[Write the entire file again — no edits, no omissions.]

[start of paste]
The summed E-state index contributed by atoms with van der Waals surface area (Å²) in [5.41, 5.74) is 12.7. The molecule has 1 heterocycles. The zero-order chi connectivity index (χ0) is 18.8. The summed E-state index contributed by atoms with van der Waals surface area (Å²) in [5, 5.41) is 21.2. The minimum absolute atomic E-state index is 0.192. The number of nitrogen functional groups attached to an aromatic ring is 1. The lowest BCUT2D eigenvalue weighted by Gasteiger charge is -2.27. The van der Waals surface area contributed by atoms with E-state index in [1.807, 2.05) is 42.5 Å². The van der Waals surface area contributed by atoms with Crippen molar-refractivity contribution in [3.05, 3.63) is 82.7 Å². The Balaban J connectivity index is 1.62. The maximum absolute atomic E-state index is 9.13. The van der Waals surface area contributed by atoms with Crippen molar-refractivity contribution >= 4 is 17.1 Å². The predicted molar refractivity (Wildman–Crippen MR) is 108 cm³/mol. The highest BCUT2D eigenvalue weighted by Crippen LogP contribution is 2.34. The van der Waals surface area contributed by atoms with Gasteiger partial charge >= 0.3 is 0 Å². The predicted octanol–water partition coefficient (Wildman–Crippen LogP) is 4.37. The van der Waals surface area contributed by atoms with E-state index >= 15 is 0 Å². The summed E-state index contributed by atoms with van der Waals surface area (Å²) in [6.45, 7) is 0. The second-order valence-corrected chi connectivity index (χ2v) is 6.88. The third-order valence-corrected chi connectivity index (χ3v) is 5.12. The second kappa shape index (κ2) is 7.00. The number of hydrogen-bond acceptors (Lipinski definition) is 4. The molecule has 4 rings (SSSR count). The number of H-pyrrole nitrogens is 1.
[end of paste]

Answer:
The summed E-state index contributed by atoms with van der Waals surface area (Å²) in [5.41, 5.74) is 12.7. The molecule has 1 heterocycles. The zero-order chi connectivity index (χ0) is 18.8. The summed E-state index contributed by atoms with van der Waals surface area (Å²) in [5, 5.41) is 21.2. The minimum absolute atomic E-state index is 0.192. The number of nitrogen functional groups attached to an aromatic ring is 1. The lowest BCUT2D eigenvalue weighted by Gasteiger charge is -2.27. The van der Waals surface area contributed by atoms with E-state index in [1.807, 2.05) is 42.5 Å². The van der Waals surface area contributed by atoms with Crippen molar-refractivity contribution in [3.05, 3.63) is 82.7 Å². The Balaban J connectivity index is 1.62. The maximum absolute atomic E-state index is 9.13. The van der Waals surface area contributed by atoms with Crippen molar-refractivity contribution >= 4 is 17.1 Å². The predicted molar refractivity (Wildman–Crippen MR) is 108 cm³/mol. The highest BCUT2D eigenvalue weighted by Crippen LogP contribution is 2.34. The van der Waals surface area contributed by atoms with Gasteiger partial charge >= 0.3 is 0 Å². The predicted octanol–water partition coefficient (Wildman–Crippen LogP) is 4.37. The van der Waals surface area contributed by atoms with E-state index >= 15 is 0 Å². The summed E-state index contributed by atoms with van der Waals surface area (Å²) in [6.45, 7) is 0. The second-order valence-corrected chi connectivity index (χ2v) is 6.88. The third-order valence-corrected chi connectivity index (χ3v) is 5.12. The second kappa shape index (κ2) is 7.00. The number of hydrogen-bond acceptors (Lipinski definition) is 4. The molecule has 4 rings (SSSR count). The number of H-pyrrole nitrogens is 1.